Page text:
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anomolies

mallard-1

Spring is on its way, although the dreaded ‘Polar Vortex’ descended upon us last night, bring the temperatures well into the freezing zone. We also got a skiff of snow. Temperatures are supposed to stay cold for the next few days, but it looks like things will be on the cool side at least for 10 days or so, if you believe the weather forecast. After three days out, I think weather forecasting starts to enter the realm of science fiction . .  .

Regardless, it’s been a mild winter, which was welcome after the last two winters I can only describe as dreadful. There’s still ice on the lakes and some snow in the bush, but the sun has strength, the days are longer than the night and all in all things are looking up.

A few species of migratory birds have stated to show up, but not a lot. Crows, herring gulls, Canada geese and a smattering of robins have been spotted, along with some mallards, hooded mergansers and goldeneye ducks. The big rush should start soon.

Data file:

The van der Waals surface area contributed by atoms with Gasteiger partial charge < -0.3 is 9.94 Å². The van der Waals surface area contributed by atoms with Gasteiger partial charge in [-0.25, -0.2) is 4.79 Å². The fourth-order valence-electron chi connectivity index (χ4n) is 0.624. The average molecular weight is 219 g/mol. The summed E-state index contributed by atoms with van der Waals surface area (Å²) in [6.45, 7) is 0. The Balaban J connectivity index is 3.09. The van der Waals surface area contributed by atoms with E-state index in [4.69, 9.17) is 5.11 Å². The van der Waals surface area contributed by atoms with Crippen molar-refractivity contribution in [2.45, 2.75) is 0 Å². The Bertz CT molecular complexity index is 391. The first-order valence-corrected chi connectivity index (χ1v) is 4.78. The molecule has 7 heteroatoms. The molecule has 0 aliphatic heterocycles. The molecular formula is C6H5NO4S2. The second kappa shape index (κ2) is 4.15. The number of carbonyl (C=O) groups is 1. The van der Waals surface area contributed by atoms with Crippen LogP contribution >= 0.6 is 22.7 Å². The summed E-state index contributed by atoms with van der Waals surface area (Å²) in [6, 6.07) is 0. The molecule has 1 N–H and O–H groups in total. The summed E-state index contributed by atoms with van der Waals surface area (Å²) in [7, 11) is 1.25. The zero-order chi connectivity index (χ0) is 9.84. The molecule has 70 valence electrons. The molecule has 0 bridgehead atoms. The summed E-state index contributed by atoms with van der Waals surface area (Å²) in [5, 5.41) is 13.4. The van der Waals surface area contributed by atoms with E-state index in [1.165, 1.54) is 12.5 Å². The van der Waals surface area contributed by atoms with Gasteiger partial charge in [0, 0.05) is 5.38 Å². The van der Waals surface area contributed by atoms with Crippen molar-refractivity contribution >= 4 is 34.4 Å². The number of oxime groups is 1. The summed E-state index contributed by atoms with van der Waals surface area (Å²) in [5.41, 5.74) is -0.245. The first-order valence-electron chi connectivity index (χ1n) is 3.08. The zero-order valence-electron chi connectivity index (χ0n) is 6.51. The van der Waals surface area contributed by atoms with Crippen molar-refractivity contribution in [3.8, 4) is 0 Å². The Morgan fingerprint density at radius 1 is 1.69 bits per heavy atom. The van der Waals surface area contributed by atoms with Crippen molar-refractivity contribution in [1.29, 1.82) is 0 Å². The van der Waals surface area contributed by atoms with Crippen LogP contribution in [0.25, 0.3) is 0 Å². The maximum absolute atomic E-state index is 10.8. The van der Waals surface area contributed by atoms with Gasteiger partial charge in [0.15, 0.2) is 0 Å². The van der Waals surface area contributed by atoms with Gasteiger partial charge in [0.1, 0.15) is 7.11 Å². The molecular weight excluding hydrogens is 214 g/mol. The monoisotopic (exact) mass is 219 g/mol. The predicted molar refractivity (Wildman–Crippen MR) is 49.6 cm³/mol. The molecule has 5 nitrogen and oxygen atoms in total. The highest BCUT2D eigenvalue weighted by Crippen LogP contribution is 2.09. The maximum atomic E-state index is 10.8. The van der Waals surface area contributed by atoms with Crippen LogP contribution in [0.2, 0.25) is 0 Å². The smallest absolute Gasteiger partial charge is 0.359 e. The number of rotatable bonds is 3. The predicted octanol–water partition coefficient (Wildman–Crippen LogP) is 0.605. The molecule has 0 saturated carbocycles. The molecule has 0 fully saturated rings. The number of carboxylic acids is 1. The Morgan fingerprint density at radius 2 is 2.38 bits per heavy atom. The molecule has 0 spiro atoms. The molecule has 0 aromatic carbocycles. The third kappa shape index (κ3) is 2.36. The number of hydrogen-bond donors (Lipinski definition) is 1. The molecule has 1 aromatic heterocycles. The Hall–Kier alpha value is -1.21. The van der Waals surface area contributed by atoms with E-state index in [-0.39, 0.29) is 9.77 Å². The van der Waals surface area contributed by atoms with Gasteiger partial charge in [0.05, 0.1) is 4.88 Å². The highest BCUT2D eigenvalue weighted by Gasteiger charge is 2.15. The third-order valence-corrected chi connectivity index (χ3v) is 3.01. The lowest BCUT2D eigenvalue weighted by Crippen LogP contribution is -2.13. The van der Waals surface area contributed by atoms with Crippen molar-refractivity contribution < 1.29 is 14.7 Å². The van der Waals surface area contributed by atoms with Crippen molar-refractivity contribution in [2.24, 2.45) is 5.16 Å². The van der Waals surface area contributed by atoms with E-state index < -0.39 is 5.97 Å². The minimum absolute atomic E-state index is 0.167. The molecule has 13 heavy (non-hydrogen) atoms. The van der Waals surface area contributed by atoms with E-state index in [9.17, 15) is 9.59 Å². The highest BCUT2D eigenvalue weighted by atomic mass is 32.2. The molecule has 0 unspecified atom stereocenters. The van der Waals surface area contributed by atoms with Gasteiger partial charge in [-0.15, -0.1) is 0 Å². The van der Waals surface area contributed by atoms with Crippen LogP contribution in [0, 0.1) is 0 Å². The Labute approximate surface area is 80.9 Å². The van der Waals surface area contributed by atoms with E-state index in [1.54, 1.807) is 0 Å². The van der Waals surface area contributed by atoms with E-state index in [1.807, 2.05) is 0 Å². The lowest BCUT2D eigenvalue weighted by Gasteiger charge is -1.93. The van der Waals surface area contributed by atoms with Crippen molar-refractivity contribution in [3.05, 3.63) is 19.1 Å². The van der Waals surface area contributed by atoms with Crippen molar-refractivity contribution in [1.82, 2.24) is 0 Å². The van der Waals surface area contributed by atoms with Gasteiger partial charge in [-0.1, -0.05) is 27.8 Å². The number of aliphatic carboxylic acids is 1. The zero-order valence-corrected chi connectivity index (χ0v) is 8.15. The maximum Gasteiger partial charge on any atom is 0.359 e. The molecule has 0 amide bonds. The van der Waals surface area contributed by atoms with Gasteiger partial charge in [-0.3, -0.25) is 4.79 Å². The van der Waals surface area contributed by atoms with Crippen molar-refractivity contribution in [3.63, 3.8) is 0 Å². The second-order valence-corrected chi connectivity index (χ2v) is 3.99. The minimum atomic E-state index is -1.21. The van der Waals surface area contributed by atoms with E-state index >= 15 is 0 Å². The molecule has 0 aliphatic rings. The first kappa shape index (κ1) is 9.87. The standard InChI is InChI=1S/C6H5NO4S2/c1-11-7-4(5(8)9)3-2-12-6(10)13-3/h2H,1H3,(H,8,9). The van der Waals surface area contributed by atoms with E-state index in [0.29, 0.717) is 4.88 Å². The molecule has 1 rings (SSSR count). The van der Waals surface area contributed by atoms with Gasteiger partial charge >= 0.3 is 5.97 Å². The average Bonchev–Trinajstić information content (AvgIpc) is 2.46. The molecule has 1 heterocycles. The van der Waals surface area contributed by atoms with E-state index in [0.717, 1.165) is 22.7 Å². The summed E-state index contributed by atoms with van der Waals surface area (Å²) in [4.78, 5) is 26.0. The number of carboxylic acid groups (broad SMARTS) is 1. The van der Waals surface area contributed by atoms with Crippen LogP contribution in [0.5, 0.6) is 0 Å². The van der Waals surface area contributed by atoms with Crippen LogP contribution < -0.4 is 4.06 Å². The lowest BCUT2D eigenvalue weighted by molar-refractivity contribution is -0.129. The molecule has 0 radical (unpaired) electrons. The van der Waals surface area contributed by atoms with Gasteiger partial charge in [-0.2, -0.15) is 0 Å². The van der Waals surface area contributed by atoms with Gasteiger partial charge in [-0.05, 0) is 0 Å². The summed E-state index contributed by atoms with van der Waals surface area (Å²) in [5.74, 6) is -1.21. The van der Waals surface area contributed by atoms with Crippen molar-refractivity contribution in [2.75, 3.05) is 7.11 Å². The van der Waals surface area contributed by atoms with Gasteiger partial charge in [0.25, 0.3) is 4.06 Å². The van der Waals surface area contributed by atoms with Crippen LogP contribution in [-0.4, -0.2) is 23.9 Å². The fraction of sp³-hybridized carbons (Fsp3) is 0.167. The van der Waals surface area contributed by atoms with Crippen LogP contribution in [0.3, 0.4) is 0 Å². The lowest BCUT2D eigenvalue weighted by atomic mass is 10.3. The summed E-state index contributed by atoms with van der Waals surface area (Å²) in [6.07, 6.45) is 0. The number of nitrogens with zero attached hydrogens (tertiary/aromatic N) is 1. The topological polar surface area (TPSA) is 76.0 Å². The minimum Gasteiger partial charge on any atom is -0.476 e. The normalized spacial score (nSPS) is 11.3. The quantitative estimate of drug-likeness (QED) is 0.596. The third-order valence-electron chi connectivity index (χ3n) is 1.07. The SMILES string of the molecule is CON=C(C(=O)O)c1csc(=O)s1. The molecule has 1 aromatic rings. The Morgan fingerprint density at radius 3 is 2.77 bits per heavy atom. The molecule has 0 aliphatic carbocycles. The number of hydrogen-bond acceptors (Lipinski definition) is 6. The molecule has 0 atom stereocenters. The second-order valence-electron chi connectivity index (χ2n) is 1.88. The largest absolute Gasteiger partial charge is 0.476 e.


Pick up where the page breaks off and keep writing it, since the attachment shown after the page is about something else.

But already there have been a few interesting observations. One is a crow that sits in the trees in our yard that coos like a pigeon. It’s the weirdest thing. Lil says it was here last year, too, and must have picked up the cooing habit from the pigeons which frequent our place.

The other neat thing we saw (Lil saw it first) is a mallard with a mostly white head (that’s it in the photo). It’s a bit grainy, as it was quite a distance away when I saw it and had to really crop the photo tightly so as to get a clear view. It’s obviously a  drake mallard (and there were a number of mallards with it and in close proximity), but for some reason the normally green head is mostly white. As the eye is dark and the rest of the bird appears to be a normal colour, it doesn’t appear to me to be a case of albinism. Maybe it had a sickness, or other near-death experience and the shock of it all caused it’s head of feathers to turn white. Or maybe it’s very old . . .

Actually, the mallard is likely to be suffering from leucism, or leukism, an abnormal plumage condition caused by a genetic mutation that prevents pigment, particularly melanin, from being properly deposited on feathers. No idea why it affected only the head, nor do I have a clue as to what might have caused the genetic mutation.

Regardless, colour variation is quite common in the animal world and white – or black – birds and animals aren’t all that uncommon. Still, it’s always interesting to see anomalies and speculate as to the cause.

If we see anything else that’s unusual, I’ll let you know.